Medical Privacy Protections ‘Long Overdue,’ Chronicle Says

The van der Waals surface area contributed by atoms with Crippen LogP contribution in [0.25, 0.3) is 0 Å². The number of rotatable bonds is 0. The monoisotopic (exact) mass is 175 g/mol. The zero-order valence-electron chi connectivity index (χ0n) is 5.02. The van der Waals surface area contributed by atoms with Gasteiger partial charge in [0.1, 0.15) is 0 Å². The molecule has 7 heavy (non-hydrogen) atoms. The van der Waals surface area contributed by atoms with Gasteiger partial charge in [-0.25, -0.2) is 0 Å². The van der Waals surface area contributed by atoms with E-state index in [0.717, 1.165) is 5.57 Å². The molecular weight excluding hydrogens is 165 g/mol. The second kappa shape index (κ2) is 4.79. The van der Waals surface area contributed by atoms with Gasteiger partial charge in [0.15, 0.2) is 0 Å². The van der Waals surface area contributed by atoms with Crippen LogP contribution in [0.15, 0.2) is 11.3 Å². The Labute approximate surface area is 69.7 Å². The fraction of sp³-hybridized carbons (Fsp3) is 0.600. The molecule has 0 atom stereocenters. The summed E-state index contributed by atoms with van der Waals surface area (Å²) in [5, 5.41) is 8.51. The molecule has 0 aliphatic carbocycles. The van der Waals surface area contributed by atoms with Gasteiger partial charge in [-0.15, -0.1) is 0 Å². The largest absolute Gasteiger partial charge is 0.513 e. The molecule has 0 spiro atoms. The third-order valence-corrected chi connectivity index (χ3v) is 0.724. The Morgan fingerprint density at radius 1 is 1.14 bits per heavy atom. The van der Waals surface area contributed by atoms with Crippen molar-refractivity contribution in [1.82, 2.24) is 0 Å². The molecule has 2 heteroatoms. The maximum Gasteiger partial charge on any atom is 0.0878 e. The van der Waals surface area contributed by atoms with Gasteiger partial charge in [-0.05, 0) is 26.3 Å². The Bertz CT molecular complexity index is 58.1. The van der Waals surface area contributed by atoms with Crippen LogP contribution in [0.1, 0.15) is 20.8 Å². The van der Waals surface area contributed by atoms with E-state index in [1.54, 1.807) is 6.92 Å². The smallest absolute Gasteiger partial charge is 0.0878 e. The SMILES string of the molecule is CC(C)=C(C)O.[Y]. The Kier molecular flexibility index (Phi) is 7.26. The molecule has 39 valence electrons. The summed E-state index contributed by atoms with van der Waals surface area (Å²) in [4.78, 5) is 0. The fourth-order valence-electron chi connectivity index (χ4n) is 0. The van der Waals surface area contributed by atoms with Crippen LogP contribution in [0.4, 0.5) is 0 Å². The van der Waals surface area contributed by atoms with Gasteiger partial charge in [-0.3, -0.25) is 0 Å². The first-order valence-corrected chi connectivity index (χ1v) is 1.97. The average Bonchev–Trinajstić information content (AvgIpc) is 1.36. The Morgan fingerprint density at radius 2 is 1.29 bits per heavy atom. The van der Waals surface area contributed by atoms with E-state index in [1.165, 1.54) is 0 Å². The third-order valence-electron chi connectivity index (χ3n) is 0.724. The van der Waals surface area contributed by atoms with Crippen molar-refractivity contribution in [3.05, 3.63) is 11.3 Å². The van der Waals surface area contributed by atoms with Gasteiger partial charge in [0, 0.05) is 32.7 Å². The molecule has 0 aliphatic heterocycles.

President Bush's decision to adopt "most of the medical privacy rules issued in the last days of the Clinton administration" is a "major victory for patients' rights," according to a San Francisco Chronicle editorial. The new rules, which will be phased in over two years and are expected to be modified by HHS Secretary Tommy Thompson, include "[k]ey provisions" that make "patients the gatekeepers of their own medical records with the right to inspect, copy and correct them," the editorial states. With medical confidentiality "especially important at a time when computerized data on the most intimate aspects of patients' lives can be obtained and distributed with a mouse click," the editorial notes that the rules "ban doctors, hospitals, HMOs, pharmacies and practically all health care providers from releasing medical records without a patient's written consent." Violation of the rules carries $250,000 in fines, and the "worst offenders, who sell private health information for profit, could receive 10-year prison terms," the editorial notes. The health care industry "bitterly resisted" implementation of the rules, which it said were "too complex and too costly," and the editorial notes that industry officials were "disappointed" that Bush failed to "dilute the rules before putting them into effect." The editorial concludes, "The regulations will not preempt stronger privacy laws in California and a dozen other states, but they will establish a comprehensive national standard of medical confidentiality, which is long overdue" (San Francisco Chronicle, 4/14).This is part of the California Healthline Daily Edition, a summary of health policy coverage from major news organizations. Sign up for an email subscription.